In the United States, more than 130 people die after overdosing on opioids every day. Devastating consequences of the opioid epidemic include increases in opioid misuse and related overdoses, as well as the rising incidence of newborns experiencing withdrawal syndrome due to opioid use and misuse during pregnancy, according to the U.S. Dept. of Health and Human Services.
A drug called Narcan is used as an antidote for opioid overdose, but it’s difficult for a patient to administer it by themselves. Researchers from Purdue University have decided to tackle this problem with a wearable system that will release the antidote automatically, reports MobiHealthNews.
“A lot of time patients who overdoes are found alone and are incapacitated to inject the life-saving drug themselves,” Hyowon “Hugh” Lee, an assistant professor of biomedical engineering at Purdue, said in a university video. “We are trying to come up with a closed loop solution that can automatically deliver an antidote.”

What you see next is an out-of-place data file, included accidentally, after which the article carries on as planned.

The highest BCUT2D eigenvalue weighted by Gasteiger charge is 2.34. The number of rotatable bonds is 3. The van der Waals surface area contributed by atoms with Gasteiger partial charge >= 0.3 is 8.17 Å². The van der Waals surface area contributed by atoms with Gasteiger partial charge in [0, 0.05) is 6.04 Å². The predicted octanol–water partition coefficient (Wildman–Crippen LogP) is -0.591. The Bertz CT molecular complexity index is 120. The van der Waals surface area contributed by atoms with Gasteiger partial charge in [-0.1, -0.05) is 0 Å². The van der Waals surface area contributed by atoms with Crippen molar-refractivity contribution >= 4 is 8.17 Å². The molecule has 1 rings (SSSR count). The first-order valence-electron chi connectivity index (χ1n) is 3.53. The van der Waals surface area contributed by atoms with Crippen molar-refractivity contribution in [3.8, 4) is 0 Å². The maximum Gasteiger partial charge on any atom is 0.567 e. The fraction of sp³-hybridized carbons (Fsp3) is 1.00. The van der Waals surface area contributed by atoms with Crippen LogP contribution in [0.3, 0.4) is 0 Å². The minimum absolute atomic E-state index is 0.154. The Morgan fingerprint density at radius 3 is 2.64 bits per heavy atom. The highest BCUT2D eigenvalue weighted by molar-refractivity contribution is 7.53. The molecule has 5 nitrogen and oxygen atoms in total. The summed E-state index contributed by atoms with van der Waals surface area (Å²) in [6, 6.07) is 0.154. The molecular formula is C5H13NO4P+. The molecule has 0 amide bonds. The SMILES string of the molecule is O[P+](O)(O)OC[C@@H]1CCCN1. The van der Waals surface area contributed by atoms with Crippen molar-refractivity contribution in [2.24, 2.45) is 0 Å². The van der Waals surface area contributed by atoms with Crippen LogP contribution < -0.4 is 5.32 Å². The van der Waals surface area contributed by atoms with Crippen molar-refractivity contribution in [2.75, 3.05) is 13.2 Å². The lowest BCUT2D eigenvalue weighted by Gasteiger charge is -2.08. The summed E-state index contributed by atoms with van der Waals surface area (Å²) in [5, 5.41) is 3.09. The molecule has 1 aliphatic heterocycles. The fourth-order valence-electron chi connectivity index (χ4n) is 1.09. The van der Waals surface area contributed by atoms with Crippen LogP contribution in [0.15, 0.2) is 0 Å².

An overdose occurs when opioids adhere to brain receptors that control breathing, causing individuals to hypoventilate and die.
The wearable device can detect the point at which the respiration rate of a person decreases to a certain level – changed from electrocardiography (EKG) signals – and subsequently releases the drug. This drug blocks the opioid from adhering to brain receptors.
Just like an insulin pump, the proof of concept device is worn as an armband that fastens to a magnetic field generator, linked to a portable battery worn at the hip.
“The idea is to be able to measure the rate of respiration using some sort of wearable sensor, and then to be able to use that as some form of threshold to trigger the release of the antidote that will be implanted under the skin so you will have an antidote with you just in case you have some sort of an accident," Lee said. "Then when the system texts that you are having respiratory failure the drug will be released automatically to give you extra time to get medical attention.”
An EKG sensor is adhered on the chest. When it detects a respiration that’s too low, it triggers the magnetic field generator to warm up a drug capsule within the body and discharges the antidote in 10 seconds.
The scientists believe the drug capsule can be pre-injected within the skin in an outpatient setting. The device therefore would be able to automatically release the drug to the patient in case of an overdose. That would give emergency services an extra hour to get the patient to the hospital, Lee said.